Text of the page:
OPEN LETTER: Trudeau Must Raise Grave Human Rights Issues in Philippines, Viet Nam and Myanmar during Visit to the Region

Amnesty International is calling on Prime Minister Justin Trudeau to raise pressing human rights concerns during his visits to the Philippines and Viet Nam this week. In an Open Letter to the Prime Minister, the organization highlighted opportunities to demonstrate much-needed leadership in addressing grave crises including the Philippines’ deadly ‘war on drugs’, detention of prisoners of conscience in Viet Nam and the crisis in Myanmar.
During his visit, Prime Minister Trudeau will attend the ASEAN Summit in Manilla, which runs from November 10th-14th against the backdrop of a full-blown human rights crisis in the Philippines. Since 30 June 2016, President Duterte’s brutal crackdown against the urban poor carried out in the name of combatting the drug trade has resulted in up to 12,000 deaths, including 50 children, with a majority of those amounting to extrajudicial killings carried out with near-total impunity. Amnesty International research has found that the scope and nature of the abuses may constitute crimes against humanity.
“President Duterte’s war on drugs is in fact a cold-blooded campaign of daily, on-the-spot executions targeted mostly against the urban poor. Under his watch and with his encouragement, thousands of people have been killed in the streets, including dozens of children,” says Alex Neve, Secretary General of Amnesty International Canada. “While visiting the Philippines, Prime Minister Trudeau must take every possible opportunity to make Canada’s voice heard on this vicious crackdown by demanding a halt to these heinous crimes and calling for justice to be applied to the perpetrators.”
Before the ASEAN Summit, Prime Minister Trudeau will conduct an official visit to Viet Nam, where authorities have been carrying out a sustained crackdown on human rights defenders and activists in the lead up to the APEC Summit. People’s rights to freedom of expression and peaceful assembly are severely restricted and Amnesty International has documented at least 95 prisoners of conscience serving long prison sentences after unfair trials, or in pre-trial detention, where they face the risk of torture and other grave abuses. Viet Nam ranks among the top five executioners globally, with 15 crimes, including economic offenses, punishable by death.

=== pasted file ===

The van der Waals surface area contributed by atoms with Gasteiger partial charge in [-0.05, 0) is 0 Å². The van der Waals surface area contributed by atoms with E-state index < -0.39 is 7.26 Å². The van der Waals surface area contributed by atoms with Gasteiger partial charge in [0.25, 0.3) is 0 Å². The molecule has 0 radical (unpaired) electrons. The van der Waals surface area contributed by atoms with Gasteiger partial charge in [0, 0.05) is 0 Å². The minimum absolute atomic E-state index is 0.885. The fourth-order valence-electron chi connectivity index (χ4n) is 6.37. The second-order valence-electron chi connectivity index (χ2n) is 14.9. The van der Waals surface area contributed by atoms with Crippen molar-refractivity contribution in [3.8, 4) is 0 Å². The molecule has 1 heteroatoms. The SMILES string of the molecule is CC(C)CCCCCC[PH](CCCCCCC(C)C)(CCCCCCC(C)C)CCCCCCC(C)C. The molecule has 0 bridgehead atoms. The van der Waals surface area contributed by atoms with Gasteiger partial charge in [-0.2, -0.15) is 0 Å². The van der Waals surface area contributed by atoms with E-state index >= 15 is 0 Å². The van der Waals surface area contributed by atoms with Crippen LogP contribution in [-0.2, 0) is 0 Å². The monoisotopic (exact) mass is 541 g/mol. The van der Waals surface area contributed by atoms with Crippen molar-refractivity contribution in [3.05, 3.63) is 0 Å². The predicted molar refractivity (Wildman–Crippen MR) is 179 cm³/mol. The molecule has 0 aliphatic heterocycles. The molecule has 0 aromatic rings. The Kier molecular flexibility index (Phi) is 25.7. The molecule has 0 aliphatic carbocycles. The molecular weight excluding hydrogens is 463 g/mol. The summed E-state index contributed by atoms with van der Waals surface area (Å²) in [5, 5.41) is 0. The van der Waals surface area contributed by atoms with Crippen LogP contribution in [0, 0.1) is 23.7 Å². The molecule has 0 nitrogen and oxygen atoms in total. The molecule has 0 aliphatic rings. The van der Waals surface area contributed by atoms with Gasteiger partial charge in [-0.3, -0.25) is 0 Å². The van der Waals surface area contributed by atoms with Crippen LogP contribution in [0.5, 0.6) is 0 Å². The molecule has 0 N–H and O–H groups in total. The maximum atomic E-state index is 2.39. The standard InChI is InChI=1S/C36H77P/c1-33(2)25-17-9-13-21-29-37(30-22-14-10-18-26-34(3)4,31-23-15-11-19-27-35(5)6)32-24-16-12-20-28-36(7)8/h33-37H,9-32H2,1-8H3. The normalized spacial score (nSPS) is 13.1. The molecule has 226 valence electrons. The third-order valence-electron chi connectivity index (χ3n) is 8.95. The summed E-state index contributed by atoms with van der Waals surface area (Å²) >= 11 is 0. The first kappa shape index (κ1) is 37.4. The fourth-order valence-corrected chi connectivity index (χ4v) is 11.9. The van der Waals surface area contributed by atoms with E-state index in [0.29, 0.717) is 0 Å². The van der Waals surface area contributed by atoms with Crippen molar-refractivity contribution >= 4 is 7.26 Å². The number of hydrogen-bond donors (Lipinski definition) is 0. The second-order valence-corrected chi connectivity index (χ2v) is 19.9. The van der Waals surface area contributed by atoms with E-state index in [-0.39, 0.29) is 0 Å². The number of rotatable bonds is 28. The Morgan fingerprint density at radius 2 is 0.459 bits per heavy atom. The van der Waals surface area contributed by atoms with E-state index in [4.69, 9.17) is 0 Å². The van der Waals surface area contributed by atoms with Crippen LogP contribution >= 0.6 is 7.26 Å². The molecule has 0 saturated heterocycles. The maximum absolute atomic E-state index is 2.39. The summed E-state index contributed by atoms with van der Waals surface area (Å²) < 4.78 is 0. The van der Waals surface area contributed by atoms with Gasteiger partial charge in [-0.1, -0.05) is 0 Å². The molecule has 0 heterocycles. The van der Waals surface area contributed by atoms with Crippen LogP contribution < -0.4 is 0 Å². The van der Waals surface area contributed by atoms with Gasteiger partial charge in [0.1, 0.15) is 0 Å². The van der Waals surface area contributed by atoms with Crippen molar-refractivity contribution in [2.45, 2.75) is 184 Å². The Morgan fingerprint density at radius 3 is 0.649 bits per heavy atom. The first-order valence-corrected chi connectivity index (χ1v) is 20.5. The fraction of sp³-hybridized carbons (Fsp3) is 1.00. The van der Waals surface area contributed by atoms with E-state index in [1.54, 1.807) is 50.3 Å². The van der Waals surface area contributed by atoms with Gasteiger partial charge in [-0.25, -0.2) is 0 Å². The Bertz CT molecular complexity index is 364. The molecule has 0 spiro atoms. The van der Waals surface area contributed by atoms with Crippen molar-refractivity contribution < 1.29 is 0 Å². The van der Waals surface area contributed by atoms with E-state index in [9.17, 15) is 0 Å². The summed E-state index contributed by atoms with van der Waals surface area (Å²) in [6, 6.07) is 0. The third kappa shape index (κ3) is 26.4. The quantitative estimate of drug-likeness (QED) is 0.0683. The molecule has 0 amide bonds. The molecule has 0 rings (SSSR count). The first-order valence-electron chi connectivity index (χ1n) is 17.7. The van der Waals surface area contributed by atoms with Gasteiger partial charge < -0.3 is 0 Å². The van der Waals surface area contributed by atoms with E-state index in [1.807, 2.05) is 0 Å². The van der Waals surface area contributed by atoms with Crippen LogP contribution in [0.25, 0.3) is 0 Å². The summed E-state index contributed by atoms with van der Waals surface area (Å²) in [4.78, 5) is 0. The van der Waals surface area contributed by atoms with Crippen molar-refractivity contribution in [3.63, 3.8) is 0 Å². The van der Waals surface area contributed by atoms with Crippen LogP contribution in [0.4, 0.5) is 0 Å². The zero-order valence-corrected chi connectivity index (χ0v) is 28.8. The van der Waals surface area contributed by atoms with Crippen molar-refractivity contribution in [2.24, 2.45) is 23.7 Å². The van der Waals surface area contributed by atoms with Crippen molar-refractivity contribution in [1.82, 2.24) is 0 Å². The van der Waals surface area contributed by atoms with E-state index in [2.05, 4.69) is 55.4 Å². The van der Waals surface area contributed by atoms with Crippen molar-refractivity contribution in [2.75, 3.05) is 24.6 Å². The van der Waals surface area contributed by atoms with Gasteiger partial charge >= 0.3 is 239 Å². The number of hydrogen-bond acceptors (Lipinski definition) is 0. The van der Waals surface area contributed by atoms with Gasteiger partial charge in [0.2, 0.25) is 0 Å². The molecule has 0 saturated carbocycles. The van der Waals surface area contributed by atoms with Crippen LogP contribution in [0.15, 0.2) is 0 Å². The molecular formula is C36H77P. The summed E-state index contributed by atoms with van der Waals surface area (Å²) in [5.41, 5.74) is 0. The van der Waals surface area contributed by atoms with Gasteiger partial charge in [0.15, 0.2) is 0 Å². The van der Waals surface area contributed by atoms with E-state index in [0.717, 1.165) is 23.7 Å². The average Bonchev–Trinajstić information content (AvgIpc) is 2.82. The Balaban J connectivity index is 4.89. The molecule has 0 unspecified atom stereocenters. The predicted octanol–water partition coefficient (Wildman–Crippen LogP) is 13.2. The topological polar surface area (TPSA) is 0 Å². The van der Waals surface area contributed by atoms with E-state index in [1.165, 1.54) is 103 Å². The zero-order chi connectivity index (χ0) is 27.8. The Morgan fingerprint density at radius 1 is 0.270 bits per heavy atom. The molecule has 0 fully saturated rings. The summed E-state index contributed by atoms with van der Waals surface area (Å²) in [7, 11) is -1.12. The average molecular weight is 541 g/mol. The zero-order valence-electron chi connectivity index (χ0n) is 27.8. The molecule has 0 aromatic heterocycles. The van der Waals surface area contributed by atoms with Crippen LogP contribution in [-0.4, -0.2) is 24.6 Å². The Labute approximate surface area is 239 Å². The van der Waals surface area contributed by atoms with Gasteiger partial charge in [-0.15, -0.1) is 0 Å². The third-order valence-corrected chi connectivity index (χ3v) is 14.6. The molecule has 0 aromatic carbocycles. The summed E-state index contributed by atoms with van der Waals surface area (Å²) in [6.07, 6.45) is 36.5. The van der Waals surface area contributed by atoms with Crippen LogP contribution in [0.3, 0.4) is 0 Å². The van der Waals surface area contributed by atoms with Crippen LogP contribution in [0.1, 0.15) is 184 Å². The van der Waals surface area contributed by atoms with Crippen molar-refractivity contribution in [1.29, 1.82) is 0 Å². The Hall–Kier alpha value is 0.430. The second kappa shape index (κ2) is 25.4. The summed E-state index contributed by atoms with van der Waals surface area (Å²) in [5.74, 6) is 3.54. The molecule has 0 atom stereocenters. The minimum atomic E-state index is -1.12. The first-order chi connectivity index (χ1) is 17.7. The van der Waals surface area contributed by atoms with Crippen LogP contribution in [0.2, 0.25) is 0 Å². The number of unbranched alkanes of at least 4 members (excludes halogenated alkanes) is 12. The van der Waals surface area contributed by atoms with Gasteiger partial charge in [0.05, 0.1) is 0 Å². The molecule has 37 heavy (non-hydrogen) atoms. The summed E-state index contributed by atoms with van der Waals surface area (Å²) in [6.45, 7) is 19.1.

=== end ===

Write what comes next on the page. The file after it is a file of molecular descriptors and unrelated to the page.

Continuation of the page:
“During his meetings with Vietnamese leadership, Prime Minister Trudeau must use his influence to call for the immediate release of all prisoners of conscience in Viet Nam, including Nguyễn Văn Đài, Lê Thu Hà and Nguyễn Ngọc Như Quỳnh,” says Neve. “The Prime Minister must use all avenues at his disposal to call on Viet Nam to address failings in the country’s justice system which allow for extended incommunicado detention, arbitrary arrest and detention of activists and human rights defenders, and application of the death penalty in an alarming number of circumstances.”
Call for Regional Response to the Rohingya Crisis
During both the APEC and ASEAN Summits, Prime Minister Trudeau will also have an opportunity to help galvanize a regional response to the ongoing ethnic cleansing of the Rohingya population in Myanmar. In appointing a special envoy for the Crisis in Myanmar, Canada has already signalled its intention to assume a role of leadership in response to the crisis, which has been marked by extreme levels of violence, mass burnings of Rohingya homes and villages and the displacement of approximate 600,000 people in the course of two and a half months.
“Canada has already shown a willingness to step up and show leadership in response to the Myanmar military’s campaign of ethnic cleansing against the Rohingya population. During the APEC and ASEAN Summits, Prime Minister Trudeau has a tremendous opportunity to build on steps his government has taken to date by stressing the importance of an urgent and concerted regional effort to bring the crackdown to a halt,” says Neve. “Working with regional actors and those who carry influence with Myanmar’s military will be critical in ending this crisis and it is essential that the Prime Minister capitalizes on his visit to press that point.”
MEDIA CONTACT: Jacob Kuehn, Press Officer, Amnesty International; (w) +1 613 744 7667 x 236; (c) +1 613 853 2142;